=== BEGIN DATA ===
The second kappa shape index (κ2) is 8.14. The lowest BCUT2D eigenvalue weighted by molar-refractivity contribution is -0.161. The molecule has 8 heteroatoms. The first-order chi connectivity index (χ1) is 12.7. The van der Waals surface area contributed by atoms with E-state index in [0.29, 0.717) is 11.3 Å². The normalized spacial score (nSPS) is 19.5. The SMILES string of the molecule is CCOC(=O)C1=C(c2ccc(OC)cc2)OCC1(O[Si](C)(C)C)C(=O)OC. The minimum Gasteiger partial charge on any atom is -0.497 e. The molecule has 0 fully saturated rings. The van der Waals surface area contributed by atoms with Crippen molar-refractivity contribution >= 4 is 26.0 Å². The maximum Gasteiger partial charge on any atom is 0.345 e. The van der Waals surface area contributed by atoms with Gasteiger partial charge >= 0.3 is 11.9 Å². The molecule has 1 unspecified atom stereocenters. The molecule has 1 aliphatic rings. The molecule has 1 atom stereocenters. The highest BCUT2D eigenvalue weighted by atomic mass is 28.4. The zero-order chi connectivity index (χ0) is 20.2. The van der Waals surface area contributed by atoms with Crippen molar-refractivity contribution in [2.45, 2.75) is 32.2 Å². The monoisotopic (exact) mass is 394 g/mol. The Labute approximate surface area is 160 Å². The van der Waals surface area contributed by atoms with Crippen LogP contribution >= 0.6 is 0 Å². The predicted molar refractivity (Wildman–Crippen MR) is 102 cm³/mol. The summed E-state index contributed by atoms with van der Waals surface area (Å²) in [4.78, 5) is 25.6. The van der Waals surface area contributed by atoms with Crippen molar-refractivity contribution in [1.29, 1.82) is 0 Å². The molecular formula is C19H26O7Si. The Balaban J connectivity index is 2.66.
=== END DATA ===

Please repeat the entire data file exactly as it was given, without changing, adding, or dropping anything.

The second kappa shape index (κ2) is 8.14. The lowest BCUT2D eigenvalue weighted by molar-refractivity contribution is -0.161. The molecule has 8 heteroatoms. The first-order chi connectivity index (χ1) is 12.7. The van der Waals surface area contributed by atoms with E-state index in [0.29, 0.717) is 11.3 Å². The normalized spacial score (nSPS) is 19.5. The SMILES string of the molecule is CCOC(=O)C1=C(c2ccc(OC)cc2)OCC1(O[Si](C)(C)C)C(=O)OC. The minimum Gasteiger partial charge on any atom is -0.497 e. The molecule has 0 fully saturated rings. The van der Waals surface area contributed by atoms with Crippen molar-refractivity contribution >= 4 is 26.0 Å². The maximum Gasteiger partial charge on any atom is 0.345 e. The van der Waals surface area contributed by atoms with Gasteiger partial charge >= 0.3 is 11.9 Å². The molecule has 1 unspecified atom stereocenters. The molecule has 1 aliphatic rings. The molecule has 1 atom stereocenters. The highest BCUT2D eigenvalue weighted by atomic mass is 28.4. The zero-order chi connectivity index (χ0) is 20.2. The van der Waals surface area contributed by atoms with Crippen molar-refractivity contribution in [2.45, 2.75) is 32.2 Å². The monoisotopic (exact) mass is 394 g/mol. The Labute approximate surface area is 160 Å². The van der Waals surface area contributed by atoms with Crippen LogP contribution >= 0.6 is 0 Å². The predicted molar refractivity (Wildman–Crippen MR) is 102 cm³/mol. The summed E-state index contributed by atoms with van der Waals surface area (Å²) in [4.78, 5) is 25.6. The van der Waals surface area contributed by atoms with Crippen molar-refractivity contribution in [1.29, 1.82) is 0 Å². The molecular formula is C19H26O7Si. The Balaban J connectivity index is 2.66.